More than just mortgages: Interest rate hikes affect farming too
August 28, 2023
LITTLE ROCK — Expect one more interest rate hike before the end of the year, says Ryan Loy, extension economist for the University of Arkansas System Division of Agriculture.
In his newly released fact sheet “How are Interest Rates Influenced?” Loy discusses the rationale behind this year’s interest rate increases, the intended impacts and what it means to farmers and consumers.
So far this year, the Federal Reserve has raised interest rates four times, raising it by 0.25 percent on Feb. 1, again on March 22, May 3 and on July 26.
When the Federal Open Market Committee meets again in September “the expectation for market insiders and market outlooks is that they’re going to raise it again,” Loy said in an interview on Tuesday. “If they choose not to, then that’s going have a kind of tumultuous impact versus if they just continue with the status quo.
“We’re not really sure what to expect, but it’s likely there will be at least one more interest rate hike by the end of the year of about 0.25 percent,” Loy said.
On Friday, Fed Chair Jerome Powell said that there was some improvement, more action was needed to keep inflation reined in.
“At upcoming meetings, we will assess our progress based on the totality of the data and the evolving outlook and risks. Based on this assessment, we will proceed carefully as we decide whether to tighten further or, instead, to hold the policy rate constant and await further data,” Powell said.
While most people think of mortgages when they hear about interest rate hikes, there are many more lending actions that are affected, Loy said, adding that farmers who need operating loans need to be paying close attention to the Fed’s actions.
“If they need an operating loan, they should get it now,” Loy said. “If the outlook is that interest rates are going to continue to rise and at the very least it seems like they’re not going to go down quickly then time is of the essence. They’d better do this now because if it continues on this trajectory, then they’ll be paying even more in interest per acre.”
According to the Kansas City Fed, operating loan rates are typically higher than the effective federal funds rate. A survey of lending terms to farmers for the 10th financial district showed that, on average, a producer paid an 8.03 percent fixed interest rate for operating loans in the second quarter of 2023, compared with what was the current federal funds rate of 5.08 percent.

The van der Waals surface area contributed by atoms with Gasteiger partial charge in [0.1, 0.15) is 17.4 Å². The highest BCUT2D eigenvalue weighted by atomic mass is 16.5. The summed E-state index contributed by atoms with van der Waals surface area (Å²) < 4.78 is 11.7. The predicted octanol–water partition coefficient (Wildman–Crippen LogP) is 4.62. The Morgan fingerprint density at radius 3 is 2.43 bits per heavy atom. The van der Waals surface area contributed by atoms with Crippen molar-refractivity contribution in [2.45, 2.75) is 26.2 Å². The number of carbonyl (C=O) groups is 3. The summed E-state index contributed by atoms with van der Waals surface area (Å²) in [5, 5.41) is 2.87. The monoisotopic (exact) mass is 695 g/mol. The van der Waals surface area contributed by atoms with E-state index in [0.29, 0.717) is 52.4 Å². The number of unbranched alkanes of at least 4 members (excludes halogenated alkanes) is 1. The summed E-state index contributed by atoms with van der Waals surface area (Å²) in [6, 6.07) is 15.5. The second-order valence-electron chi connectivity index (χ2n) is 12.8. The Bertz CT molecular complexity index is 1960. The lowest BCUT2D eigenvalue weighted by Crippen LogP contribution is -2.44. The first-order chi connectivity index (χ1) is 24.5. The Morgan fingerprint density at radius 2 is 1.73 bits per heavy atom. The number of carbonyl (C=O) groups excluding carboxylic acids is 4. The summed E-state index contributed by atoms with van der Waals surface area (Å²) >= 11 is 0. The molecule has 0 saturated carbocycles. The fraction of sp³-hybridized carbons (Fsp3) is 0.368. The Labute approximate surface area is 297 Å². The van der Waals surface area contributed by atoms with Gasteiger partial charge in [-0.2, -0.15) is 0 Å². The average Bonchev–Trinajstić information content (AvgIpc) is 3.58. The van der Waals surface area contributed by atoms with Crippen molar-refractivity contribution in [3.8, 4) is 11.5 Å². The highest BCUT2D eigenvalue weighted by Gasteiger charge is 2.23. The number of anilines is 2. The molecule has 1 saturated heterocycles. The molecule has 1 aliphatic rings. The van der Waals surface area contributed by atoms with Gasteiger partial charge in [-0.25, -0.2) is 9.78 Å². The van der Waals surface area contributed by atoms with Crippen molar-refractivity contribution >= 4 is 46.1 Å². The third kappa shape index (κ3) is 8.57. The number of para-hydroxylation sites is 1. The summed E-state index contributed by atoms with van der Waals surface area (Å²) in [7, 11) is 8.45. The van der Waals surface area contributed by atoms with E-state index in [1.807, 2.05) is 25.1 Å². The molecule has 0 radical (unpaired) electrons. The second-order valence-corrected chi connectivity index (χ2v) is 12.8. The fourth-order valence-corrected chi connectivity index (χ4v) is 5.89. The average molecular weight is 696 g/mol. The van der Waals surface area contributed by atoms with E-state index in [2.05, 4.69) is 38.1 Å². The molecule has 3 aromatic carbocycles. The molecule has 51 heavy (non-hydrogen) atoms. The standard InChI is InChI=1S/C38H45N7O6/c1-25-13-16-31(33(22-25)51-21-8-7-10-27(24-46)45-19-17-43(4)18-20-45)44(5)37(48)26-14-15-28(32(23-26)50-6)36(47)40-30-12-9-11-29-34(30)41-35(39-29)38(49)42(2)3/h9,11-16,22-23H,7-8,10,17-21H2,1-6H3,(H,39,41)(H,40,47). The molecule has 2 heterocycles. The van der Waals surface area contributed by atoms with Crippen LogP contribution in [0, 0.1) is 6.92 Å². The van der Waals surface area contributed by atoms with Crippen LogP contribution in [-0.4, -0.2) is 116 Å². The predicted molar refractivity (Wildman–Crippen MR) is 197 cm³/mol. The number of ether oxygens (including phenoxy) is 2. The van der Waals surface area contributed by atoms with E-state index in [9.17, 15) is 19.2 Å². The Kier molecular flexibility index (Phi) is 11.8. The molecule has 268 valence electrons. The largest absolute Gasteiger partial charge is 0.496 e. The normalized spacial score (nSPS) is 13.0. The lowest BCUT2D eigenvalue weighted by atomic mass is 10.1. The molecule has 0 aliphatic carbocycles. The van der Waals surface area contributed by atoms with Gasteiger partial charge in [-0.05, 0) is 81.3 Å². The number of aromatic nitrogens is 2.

The 10th financial district includes parts of Oklahoma, Missouri and five other states, but not Arkansas. However, the Kansas City Fed is the only one of the 12 Federal Reserve Banks with an agriculture lending survey.
“Agricultural lending has become increasingly expensive, combined with historically high production costs creating an even more financially stressed agricultural sector,” Loysaid.
Loy said the rising interest rates should have eligible farmers looking toward loans from the U.S. Department of Agriculture’s Farm Service Agency loans.
Simplified budget from FSA73, a fact sheet on interest rates and thier implications for agriculture. (U of A System Division of Agriculture image)
“If they’re beginning farmers and ranchers who are underserved, or if they were affected by the pandemic in any way, then they can go to the FSA and get USDA loans which are right about 4.5 percent,” Loy said. “So those are a lot more attractive.”
Why rates are rising
While the underlying economy is strong and employment hovering around 3.5 percent, the Fed is “still trying to curb the amount of money that’s in the marketplace,” Loy said. “I think there’s too much supply of money in the marketplace and they’re trying to take it out so the demand for it rises. It all boils down to simple supply and demand.
“If there’s less money in the marketplace you are going be less willing to spend it or they’re going be less willing to try to get loans which at least in that aspect it’s worked a little bit,” he said.
Still, Loy called the current economy “weird,” in that despite inflation, people are still spending and despite the low unemployment rate, “every business from here to Timbuktu has got ‘help wanted’ signs out.”
“It’s a very interesting time in the economy right now and a lot of it doesn’t make sense,” Loy said. “And I think that all comes back to how there are so many opposing signals.”
Loy said current Fed chairman Jerome Powell is looking “to curb inflation while not slowing it too much and forcing a hard-landing recession as was the case in 1980.”
Loy also said Powell is looking back at the events that led to the Great Recession of 2008 “and he doesn’t want that to happen again.”